Despite the Bureau of Meteorology (BOM) yet to declare an El Niño, numerous experts agree that bushfires remain an ongoing and considerable risk to properties in both rural and urban areas.
Angus Raine, Executive Chairman Raine & Horne, said, “The risk of bushfire increases as the mercury jumps in the warmer months, especially with the Bureau of Meteorology (BOM) moving to an El Nino Alert, which means there is a higher chance of drier weather in eastern Australia and it's more likely to be warmer than usual for the southern two-thirds of Australia.”
Consequently, experts such as the NSW Rural Fire Service Association (RFSA) are predicting this year’s bushfire season to start early because of a warmer winter.
“There is very little we can do about our warm climate, however, there is plenty we can do to ensure our homes are safe this bushfire season, whether we live on Sydney’s leafy North Shore or near a major National Park,” said Mr Raine.
“By taking some precautions, property owners can significantly reduce the risk of fire damage to their properties and enhance the overall safety of their communities during the bushfire season.”
Kristian Bingham, Sales Manager at Raine & Horne Gosford and East Gosford, which provides real estate services to various areas on the Central Coast of NSW that are prone to bushfire risks, offers valuable tips to safeguard properties this summer.
“One essential step is to ensure that you have a garden hose that can reach the entire perimetre of your property. It is crucial to check that all hoses and tap fittings are in excellent working condition.
“Facing a bushfire with a faulty or inadequate hose can be a dire situation, so it's essential to be prepared,” Mr Bingham recommended.
“Take a thorough look around your home for any recycling materials, particularly flammable liquids, or paint, located close to the property. Such items can act as fuel for fires and should be stored safely away from the property.
“If you use gas bottles for barbecues, keep them in a fire-safe location. It's crucial to exercise extreme caution when using a barbecue during blustery bushfire conditions.”
Also, Mr Bingham recommends residents contact their local Rural Fire Service (RFS) branch for insights into how they can make their homes safe from bushfires this year.
“If your home is under threat from bushfires, monitor directions from authorities such as the RFS closely, and do not risk your life to save your home.”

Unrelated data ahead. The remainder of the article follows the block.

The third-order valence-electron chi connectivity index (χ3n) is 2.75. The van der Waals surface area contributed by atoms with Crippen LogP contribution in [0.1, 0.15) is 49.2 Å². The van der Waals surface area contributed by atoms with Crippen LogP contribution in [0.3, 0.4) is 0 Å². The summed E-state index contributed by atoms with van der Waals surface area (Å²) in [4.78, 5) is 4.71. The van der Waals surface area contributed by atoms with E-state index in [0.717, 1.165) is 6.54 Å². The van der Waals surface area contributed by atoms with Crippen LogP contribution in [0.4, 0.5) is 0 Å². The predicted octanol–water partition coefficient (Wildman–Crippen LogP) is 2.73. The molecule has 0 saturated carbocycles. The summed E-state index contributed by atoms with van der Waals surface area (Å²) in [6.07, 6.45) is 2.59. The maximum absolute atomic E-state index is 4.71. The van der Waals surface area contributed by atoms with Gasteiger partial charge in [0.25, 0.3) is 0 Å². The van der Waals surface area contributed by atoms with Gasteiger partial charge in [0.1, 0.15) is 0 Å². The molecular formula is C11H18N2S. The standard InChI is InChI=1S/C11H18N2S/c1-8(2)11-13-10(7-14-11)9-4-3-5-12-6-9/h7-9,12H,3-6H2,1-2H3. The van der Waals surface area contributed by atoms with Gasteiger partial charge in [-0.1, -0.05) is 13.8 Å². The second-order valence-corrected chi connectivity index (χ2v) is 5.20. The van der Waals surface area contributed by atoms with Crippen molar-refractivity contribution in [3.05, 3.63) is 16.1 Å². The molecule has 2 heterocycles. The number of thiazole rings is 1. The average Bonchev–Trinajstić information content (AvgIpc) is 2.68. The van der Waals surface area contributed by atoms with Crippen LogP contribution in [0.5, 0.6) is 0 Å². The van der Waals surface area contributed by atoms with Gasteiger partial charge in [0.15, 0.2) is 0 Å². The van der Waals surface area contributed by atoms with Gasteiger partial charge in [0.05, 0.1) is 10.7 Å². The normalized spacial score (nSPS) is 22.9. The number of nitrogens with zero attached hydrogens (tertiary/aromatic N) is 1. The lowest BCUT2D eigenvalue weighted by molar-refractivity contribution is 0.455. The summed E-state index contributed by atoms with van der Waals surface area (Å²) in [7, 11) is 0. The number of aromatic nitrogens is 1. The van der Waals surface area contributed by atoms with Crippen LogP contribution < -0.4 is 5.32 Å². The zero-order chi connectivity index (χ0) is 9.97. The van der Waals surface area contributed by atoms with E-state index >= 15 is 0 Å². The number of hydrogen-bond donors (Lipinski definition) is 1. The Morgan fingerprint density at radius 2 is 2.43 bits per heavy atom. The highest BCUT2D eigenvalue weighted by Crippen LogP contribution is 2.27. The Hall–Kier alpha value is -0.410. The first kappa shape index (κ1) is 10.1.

On Sydney’s leafy Upper North Shore, Chris Hopkins, Principal of Raine & Horne Hornsby, says, “The Rural Fire Service is warning residents to be prepared for an early start to the bushfire season, particularly in bushland areas such as the Hornsby Shire.
“To help make your home safer this summer trim back trees and shrubs close to your home and keep the grass cut short and dispose of the clippings,” Mr Hopkins advised.
Mr Hopkins also urged residents to talk to neighbours about their prevention plans and work together to ensure everyone in the immediate vicinity is taking the threat of bushfires seriously.
“Working together will reduce the risk to everyone in your neighbourhood.”
Tony Hopper, Co-Principal of Raine & Horne Mollymook/Ulladulla/Milton, situated on the South Coast region of NSW that was severely impacted by the 2019 Black Summer bushfires, highlighted the importance of property owners having plans in place before the warmer weather begins.
“Many parts of our region were gutted by bushfires in 2019 that were so severe that even the best-laid plans couldn’t protect some homes and lives. Throw in the fact that we’ve only had about 50 mm of rain this year, and there are people in this region who are aware of the risks,” he said.
However, Mr Hopper suggested there are still some basic steps property owners can take to reduce the risks from bushfires, including cleaning out gutters and other roof fittings regularly.
“Leaves and garden debris can accumulate and become highly flammable when dry, making them susceptible to flying embers, which could pose a serious risk during a bushfire."
For those who have woodpiles left over from winter, Mr Hopper advises keeping them at a safe distance from the house. “Woodpiles can serve as additional fuel for a bushfire if they are too close to the property.
“Overhanging branches from trees are another potential fire hazard, according to Mr Hopper.
“If homeowners are unable to trim the trees themselves, consider hiring a gardener or arborist to prune the branches away from the house, reducing the risk of fire spreading.”
Angus Raine’s six crucial steps to safeguard your property this bushfire season